Shared Parental Leave and pay
If you’re having a baby or adopting a child on or after 5 April 2015, you may be entitled to Shared Parental Leave (SPL) or Statutory Shared Parental Pay (ShPP). It might surprise you to learn that approximately 2 in 5 couples won’t qualify for SPL, mainly as a result of the mother not working. Think of ShPP as maternity pay which the father can also receive.
Here are the main facts:
Statutory Maternity Pay (SMP) – where eligible, this cpntinues to be paid to the mother at 90% of average weekly earnings for the first 6 weeks, then £138.18 for the next 33 weeks (or 90% of average weekly earnings, whichever is lower). Up to 52 weeks of Maternity Leave is available although only 39 weeks attract SMP (the remainder of the year is unpaid leave).
Qualifying for Statutory Parental Leave
In order to qualify for SPL, essentially, both parents must have been working for a number of weeks prior to the baby’s due date, plus have earned more than a certain amount per week. You must also share care of the child and be eligible for maternity pay or leave, or adoption pay or leave (or maternity allowance if not working).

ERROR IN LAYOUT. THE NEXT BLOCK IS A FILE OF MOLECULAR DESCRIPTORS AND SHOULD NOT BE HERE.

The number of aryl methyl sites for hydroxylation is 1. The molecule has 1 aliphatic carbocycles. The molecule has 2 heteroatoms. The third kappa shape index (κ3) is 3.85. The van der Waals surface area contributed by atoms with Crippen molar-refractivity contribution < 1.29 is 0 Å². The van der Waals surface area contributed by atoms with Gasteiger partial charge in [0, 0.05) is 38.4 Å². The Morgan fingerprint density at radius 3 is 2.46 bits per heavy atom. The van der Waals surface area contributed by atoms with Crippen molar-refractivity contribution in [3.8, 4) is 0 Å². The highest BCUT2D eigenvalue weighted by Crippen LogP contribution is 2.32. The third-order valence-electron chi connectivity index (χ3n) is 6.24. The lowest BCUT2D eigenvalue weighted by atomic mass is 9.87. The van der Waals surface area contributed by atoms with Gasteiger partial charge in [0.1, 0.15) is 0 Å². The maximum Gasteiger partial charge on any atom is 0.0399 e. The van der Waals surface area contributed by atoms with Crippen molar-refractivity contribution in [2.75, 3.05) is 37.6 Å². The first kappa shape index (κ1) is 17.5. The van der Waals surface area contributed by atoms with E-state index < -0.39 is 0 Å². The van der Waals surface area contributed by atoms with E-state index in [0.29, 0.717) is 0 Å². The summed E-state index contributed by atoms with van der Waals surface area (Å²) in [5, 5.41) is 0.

You will qualify for Statutory Shared Parental Pay (ShPP) providing one of the following applies:
- You qualify for SMP or Statutory Adoption Pay, or
- You qualify for Statutory Paternity Pay and have a partner who qualifies for SMP, Maternity Allowance or Statutory Adoption Pay.
I qualify – what am I entitled to?
Whatever you decide to do, the mother is required by law to take a minimum of 2 weeks’ maternity leave following the birth (or 4 if working in a factory). This would attract SMP of 90% of average earnings for 2 weeks.
The remaining 50 weeks of the year can be taken as SPL, either in one go or in up to 3 separate blocks (of at least one week). You can take SPL together or at different times.
Remember the mother NOT the father is entitled to the first 6 weeks of SMP at 90% of average earnings; the father is only entitled to £138.18 per week ShPP.
We anticipate that in most cases, the mother will take the initial 6 weeks of maternity leave in full, so as to qualify for the 90% which is denied to the father.
There are various requirements around notifying your employer about your SPL intentions in order to qualify for the desired leave and payments.